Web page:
Border fence construction resumes on Colorado River
SAN LUIS, Ariz. – Construction of a border fence along the lower Colorado River resumed this week, a Yuma-based Border Patrol spokesman confirmed.
Ben Vik, supervisor for the federal agency, said the fence building is using a new type of structure, based on vertical posts with a metal mesh that has wider openings than the one used in the first section of the structure.
At the beginning of the year, the fence construction started at a border point near the Colorado River Bridge.
The work advanced about a mile, going north, following the right riverbank, up to County 22-1/2 Street, but "the project did not stop, only there were changes in the materials," said Vik.
Tuesday, construction restarted at County 19th Street and will continue 3.6 miles south, up to the point where building stopped months ago, and north to County 18th Street, almost a quarter-mile from Gadsden.
Going farther north, the border fence will be limited to vehicular barriers, said the Border Patrol spokesman.
The construction will not have a negative impact on the restoration project of the river area known as Hunter’s Hole, a plan to recover the natural ecosystem that was the region’s main moisture retaining lands, according to a representative of the group that is promoting the restoration.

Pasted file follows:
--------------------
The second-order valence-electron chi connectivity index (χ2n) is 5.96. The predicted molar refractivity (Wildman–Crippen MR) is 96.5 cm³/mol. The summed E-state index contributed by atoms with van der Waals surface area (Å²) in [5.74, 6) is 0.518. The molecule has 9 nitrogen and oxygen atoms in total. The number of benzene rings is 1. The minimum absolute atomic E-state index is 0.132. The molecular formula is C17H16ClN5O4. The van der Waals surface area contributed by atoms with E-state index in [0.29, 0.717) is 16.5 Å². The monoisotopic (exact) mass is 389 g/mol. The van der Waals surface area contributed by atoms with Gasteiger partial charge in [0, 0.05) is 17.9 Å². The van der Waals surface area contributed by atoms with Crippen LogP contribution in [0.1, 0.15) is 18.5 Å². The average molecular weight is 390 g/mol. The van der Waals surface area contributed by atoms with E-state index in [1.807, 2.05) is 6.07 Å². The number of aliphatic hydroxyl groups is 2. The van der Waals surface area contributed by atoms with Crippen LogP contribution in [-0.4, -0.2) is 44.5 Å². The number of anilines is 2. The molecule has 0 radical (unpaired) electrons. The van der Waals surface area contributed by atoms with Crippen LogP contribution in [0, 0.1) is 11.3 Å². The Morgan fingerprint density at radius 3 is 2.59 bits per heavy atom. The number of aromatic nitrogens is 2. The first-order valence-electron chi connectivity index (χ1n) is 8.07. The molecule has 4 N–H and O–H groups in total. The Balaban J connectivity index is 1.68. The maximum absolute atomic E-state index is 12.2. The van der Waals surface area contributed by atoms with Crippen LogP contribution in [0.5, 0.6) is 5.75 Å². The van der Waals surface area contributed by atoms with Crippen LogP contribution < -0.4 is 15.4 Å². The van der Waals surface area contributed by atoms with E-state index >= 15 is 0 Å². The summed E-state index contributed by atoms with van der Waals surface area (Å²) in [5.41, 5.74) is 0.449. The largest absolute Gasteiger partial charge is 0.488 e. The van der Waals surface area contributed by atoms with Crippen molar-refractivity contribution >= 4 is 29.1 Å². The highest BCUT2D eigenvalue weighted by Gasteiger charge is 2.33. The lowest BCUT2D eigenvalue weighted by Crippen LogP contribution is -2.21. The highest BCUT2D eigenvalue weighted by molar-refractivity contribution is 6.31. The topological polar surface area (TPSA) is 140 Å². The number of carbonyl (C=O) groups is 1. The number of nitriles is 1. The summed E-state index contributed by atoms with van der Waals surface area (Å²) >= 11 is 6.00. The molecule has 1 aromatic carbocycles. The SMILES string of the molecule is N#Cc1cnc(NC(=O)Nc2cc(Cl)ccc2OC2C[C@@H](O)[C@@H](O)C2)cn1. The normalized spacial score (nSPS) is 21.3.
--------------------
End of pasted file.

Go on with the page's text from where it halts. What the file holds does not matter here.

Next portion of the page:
"We are in an experimentation phase and we know we must prove to the federal government that this project is viable for the environment and for security purposes, and get them to adapt theirs," stated Javier Morales, international liaison for the project.
"We knew that sooner or later the fence building would resume, but we also know that there is the will, on both parties, to work in a coordinated manner, and of the Border Patrol to adapt their project to ours," Morales said.
In that respect, Vik agreed, Border Patrol officials have said the fence would be adapted to the ecological project once it obtains funding and starts being executed.
Meanwhile, he added, "the fence is necessary to diminish the traffic of people and drugs, the illegal crossings and the crime level of that zone."
This new section of the border fence corresponds to a project to build a fence from the Organ Pipe Park, near Lukeville, Ariz., to the Imperial Sand Dunes in California, at a total length of 125 miles.
Last month, National Guard members who were protecting the area were withdrawn from the Colorado River zone. Morales said their presence was well regarded also on the Mexican side, particularly among the residents of Colonia Miguel Aleman, in Baja California, who saw a reduction in the number of crimes.
"We can work together to improve security and the environment, there is the will by the federal government, the only thing that’s needed is for both objectives to come together," said Morales.
Cesar Neyoy is a staff writer for Bajo El Sol, The Sun's Spanish-language sister publication from which this story is reprinted.